You know what the first sign of getting old is? Thinking about getting old.
Seriously, during high school and college, I never thought about being old. Sure, maybe I would think “wow, time flies–I can’t believe high school was four years ago” or something along those lines, but I didn’t connect it to the larger picture of moving towards an inevitably physically less-able me (lol, depressin right?)
I think the first time I truly thought to myself “Man, I am getting old” was when I was 24. I had just started law school and, as with many new social environments with people trying to get comfortable around each other, there was a lot drinking involved. This was not new to me. What was new was the overwhelming feeling that struck around, oh, 10 or 11pm, which was this: I. Really. Want. To. Go. Home. Despite the fact that everyone was just getting warmed up to go to Round 2 or Round 3, I could not shake The Feeling. Despite the fact that I was even having fun talking and meeting new people, as soon as my watch struck 10, I would start planning my escape. The Feeling compelled me to go home. And every time since I turned 24 and I ignored The Feeling, I have regretted it, without fail.
That was definitely the first time I thought: Man, I am getting old.
Since then, there are definitely other symptoms. And not to be bad news bear for those of you who still feel like a young’n, but they share the same theme–I can no longer enjoy things that I previously did.
I can’t eat crazy amounts of junk food. It scares me to even think that when I was 15, I thought an acceptable lunch was a bag of Hot Cheetos and an ice cream bar. If I did that now, I would pay for it physically and emotionally (=”I’m so disgusting, how could I have just eaten that, this is going to take me days to work off,” etc.)
I can’t go on roller coaster rides anymore. I looooooved roller coaster rides when I was younger: now, it’s like pulling into Nausea and Headache Central, last stop.
I can’t sit down for extended periods of time without my back and butt hurting. The butt hurting is the most troubling to me–am I actually losing cushion in my butt? Where did it go?
Sigh, why can’t we be like this yeasty, delicious cinnamon roll bread? It gets better with age!
Look: Before rising
After rising (2 hrs):
I love recipes that use yeast. Don’t worry, guys. Aging isn’t all bad. On the plus side, you get to do what you want, when you want. And I believe that I have become a more patient, less judgmental person as I have gotten older. Maturity level is probably about the same (my fave is when someone says “do do” as in “Consultants do do some things…” and I think hehehehe dooodoo).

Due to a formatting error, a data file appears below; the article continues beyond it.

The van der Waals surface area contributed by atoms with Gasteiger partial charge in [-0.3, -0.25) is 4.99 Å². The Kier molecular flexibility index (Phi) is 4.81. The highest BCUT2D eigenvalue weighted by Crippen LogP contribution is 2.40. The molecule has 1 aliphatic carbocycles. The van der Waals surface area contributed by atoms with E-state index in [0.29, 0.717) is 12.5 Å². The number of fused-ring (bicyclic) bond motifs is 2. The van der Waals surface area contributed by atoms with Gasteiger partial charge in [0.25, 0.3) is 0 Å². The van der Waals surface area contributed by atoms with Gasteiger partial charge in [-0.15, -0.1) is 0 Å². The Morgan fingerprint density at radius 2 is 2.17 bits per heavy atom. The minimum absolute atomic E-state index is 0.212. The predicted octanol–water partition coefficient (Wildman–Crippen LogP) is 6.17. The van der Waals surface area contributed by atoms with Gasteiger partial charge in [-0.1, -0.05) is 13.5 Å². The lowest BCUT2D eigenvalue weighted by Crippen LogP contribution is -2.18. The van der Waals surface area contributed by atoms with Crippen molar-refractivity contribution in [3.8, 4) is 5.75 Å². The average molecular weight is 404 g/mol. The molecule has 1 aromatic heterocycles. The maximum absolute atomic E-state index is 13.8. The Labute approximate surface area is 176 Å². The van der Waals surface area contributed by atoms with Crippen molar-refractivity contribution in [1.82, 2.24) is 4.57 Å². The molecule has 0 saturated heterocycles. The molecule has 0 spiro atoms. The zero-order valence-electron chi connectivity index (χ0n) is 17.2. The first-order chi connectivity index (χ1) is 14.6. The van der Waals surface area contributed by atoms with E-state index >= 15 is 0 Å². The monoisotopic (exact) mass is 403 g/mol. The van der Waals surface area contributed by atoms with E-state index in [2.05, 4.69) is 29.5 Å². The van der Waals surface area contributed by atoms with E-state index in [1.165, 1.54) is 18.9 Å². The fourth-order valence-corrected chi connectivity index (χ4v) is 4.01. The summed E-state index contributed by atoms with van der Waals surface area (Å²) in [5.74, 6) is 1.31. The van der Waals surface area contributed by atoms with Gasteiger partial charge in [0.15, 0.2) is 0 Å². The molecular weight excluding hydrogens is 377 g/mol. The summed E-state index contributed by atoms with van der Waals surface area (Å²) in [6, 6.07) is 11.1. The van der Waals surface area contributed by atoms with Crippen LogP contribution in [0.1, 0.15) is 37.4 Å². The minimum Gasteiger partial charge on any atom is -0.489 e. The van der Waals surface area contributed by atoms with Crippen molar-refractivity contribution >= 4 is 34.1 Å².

Oh Pioneer Woman…when have you ever failed me? If only men were this reliable.
This really is just a nice homemade bread with a ribbon of cinnamon swirl in it. The egg wash adds a beautiful sheen with a nice crisp. The dough itself isn’t sweet, so if you were looking for more of a dessert bread, you might need to bump up the sweetness. I even skimped on the cinnamon sugar allotment and totally regretted it. Also, make sure you do roll it TIGHT (mine was a little on the loose side)–otherwise, your bread will unravel after it’s baked and sliced.
I’ll take mine toasted with a cinnamon sugar butter, thanks!
Homemade Cinnamon Swirl Bread from The Pioneer Woman
1 cup Milk
6 Tablespoons Butter
2-1/2 teaspoons Active Dry Yeast
2 whole Eggs
1/3 cup Sugar
3-1/2 cups All-purpose Flour
1 teaspoon Salt
1/3 cup Sugar
2 Tablespoons Cinnamon
Egg And Milk, Mixed Together, For Brushing
Softened Butter, For Smearing And Greasing
1. Melt butter with milk. Heat until very warm, but don’t boil. Allow to cool until still warm to the touch, but not hot. Sprinkle yeast over the top, stir gently, and allow to sit for 10 minutes.
2. In a separate bowl, combine flour and salt.
3. In the bowl of an electric mixer, mix sugar and eggs with the paddle attachment (or by hand) until combined. Pour in milk/butter/yeast mixture and stir to combine. Add half the flour and beat on medium speed until combined. Add the other half and beat until combined.
4. Switch to the dough hook attachment and beat/knead dough on medium speed for ten minutes. (I kneaded my dough by hand for the same amount of time). If dough is overly sticky, add 1/4 cup flour and beat again for 5 minutes.
5. Heat a metal or glass mixing bowl so it’s warm. Drizzle in a little canola oil, then toss the dough in the oil to coat. Cover bowl in plastic wrap and set it in a warm, hospitable place for at least 2 hours. (I left mine in a plugged sink full of warm water–just be sure water doesn’t get into the bowl itself).
6. Turn dough out onto the work surface. Roll into a neat rectangle no wider than the loaf pan you’re going to use, and about 18 to 24 inches long. Smear with 2 tablespoons melted butter. Mix sugar and cinnamon together, then sprinkle evenly over the butter-smeared dough. Starting at the far end, roll dough toward you, keeping it tight and contained. Pinch seam to seal.
7. Smear loaf pan with softened butter. Place dough, seam down, in the pan. Cover with plastic wrap and allow to rise for 2 hours.
8. Preheat oven to 350 degrees.
9. Mix a little egg with milk, and smear over the top. Bake for 40 minutes on a middle/lower rack in the oven.
10. Remove from the pan and allow bread to cool. Slice and serve, or make cinnamon toast or French toast with it.